“Our season typically starts when we start preparing the ground here in about August, when we start tilling in a cover crop that we have planted,” Dustin Grooms said. “We’ll actually start laying plastic here about September 1. It will take us a good two weeks to lay plastic. We start planting our strawberries here about the last week of September and will drag on until about Oct. 15.
Different varieties require different planting dates, he said. “We’re probably 90 percent Florida Radiance on this farm this year. We did plant a new variety, the Florida Brilliance. It’s looking to actually replace the Radiance, probably throughout the industry this year. The numbers have been good. The taste is better. It’s a firmer berry and it’s got a crisp to it. We’re thinking on a day like today when it’s hot it’s going to hold up better than the Radiance. Our Radiance gets a little bit soft during the growing season, especially later.
“We’re excited about (Brilliance),” Dustin Grooms said. “There is a handful of other varieties that are planted here. We typically don’t put all of our eggs in one basket. We have about seven different nurseries (represented) on this farm from Idaho to California to North Carolina to Nova Scotia, Canada – all over. We do spread that out and every year it’s different with the nurserymen. They also have weather challenges. We learn things from them every year.”
Marketing the crop becomes a significant challenge as the season begins to wind down, Dustin Grooms said.
“It’s a chess match at the end of the season,” he said. “(Retailers) call us and ask us to pick for them 20 pallets – no more. Well, I need to pick 50 pallets. What about the other blocks? Then, they will say pick until 12, pick until 3. It just gets into a big chess match and as you try to keep things logistically together at the end of the year, it just falls apart.”
Dustin Grooms said the operation plants about 3 million strawberry plants on the Plant City farm. “We typically produce about one-half million flats – that’s eight, one-pound flats of fruit. We need to plant about 3,000 plants per acre. My dad says every plant out there needs to pick $1.50 worth of fruit. It’s pretty hard to do.”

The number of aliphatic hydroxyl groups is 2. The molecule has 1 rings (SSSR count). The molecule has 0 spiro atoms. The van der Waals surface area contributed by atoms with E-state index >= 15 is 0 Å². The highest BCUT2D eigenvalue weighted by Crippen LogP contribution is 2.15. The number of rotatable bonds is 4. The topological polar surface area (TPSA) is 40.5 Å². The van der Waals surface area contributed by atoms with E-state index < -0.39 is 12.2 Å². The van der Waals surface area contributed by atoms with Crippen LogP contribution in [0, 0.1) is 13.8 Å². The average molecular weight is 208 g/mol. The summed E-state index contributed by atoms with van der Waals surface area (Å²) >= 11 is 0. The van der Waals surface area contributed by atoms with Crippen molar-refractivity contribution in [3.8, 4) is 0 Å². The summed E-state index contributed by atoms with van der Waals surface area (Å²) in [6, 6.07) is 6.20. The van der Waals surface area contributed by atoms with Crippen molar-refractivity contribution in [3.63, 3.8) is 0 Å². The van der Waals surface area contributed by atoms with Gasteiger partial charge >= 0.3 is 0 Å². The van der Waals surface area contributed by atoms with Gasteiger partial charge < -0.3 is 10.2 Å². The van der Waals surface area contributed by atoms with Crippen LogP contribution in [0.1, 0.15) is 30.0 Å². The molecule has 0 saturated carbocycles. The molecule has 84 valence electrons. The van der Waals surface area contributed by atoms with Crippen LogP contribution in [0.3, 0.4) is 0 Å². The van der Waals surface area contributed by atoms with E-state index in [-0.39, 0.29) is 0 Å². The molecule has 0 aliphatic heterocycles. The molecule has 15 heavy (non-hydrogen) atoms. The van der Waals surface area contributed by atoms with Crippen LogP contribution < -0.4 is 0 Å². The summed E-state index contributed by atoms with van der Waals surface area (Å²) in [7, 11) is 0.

“Before the first strawberry is picked, you’ve got $10,000-$12,000 invested in that acre,” he said. “By the time you get done with harvest, you’ve got $30,000 an acre (invested). For 170 acres, you can do the math. Varieties are different. I have 52 acres that I lost 35 percent in this year.”
The operation “typically harvests around 3,000 flats per acre. We were 2,800 flats to the acre last year. The average price you need back is about $10 a flat. Along with the fresh harvest, when times go bad, Wish Farms also has a processing center. We’ll dump the fruit in a green tub. They will sell the juice. But with the labor costs for H-2A, it’s not making us any money.”
Central Florida is a bullseye for crop enemies.
“In Florida, everything grows – disease, bugs – it’s bad for everything here,” Dustin Grooms said. “We struggle with and fight everything you can imagine out there. We have a new disease out there this year and we don’t know yet what to do about it. We work closely with the University of Florida. They do a lot of research for us. We’re running three tests for them right now on this farm. We rely heavily on them for input and they do a really good job for us to find out answers to problems.”
— Gary Pullano, managing editor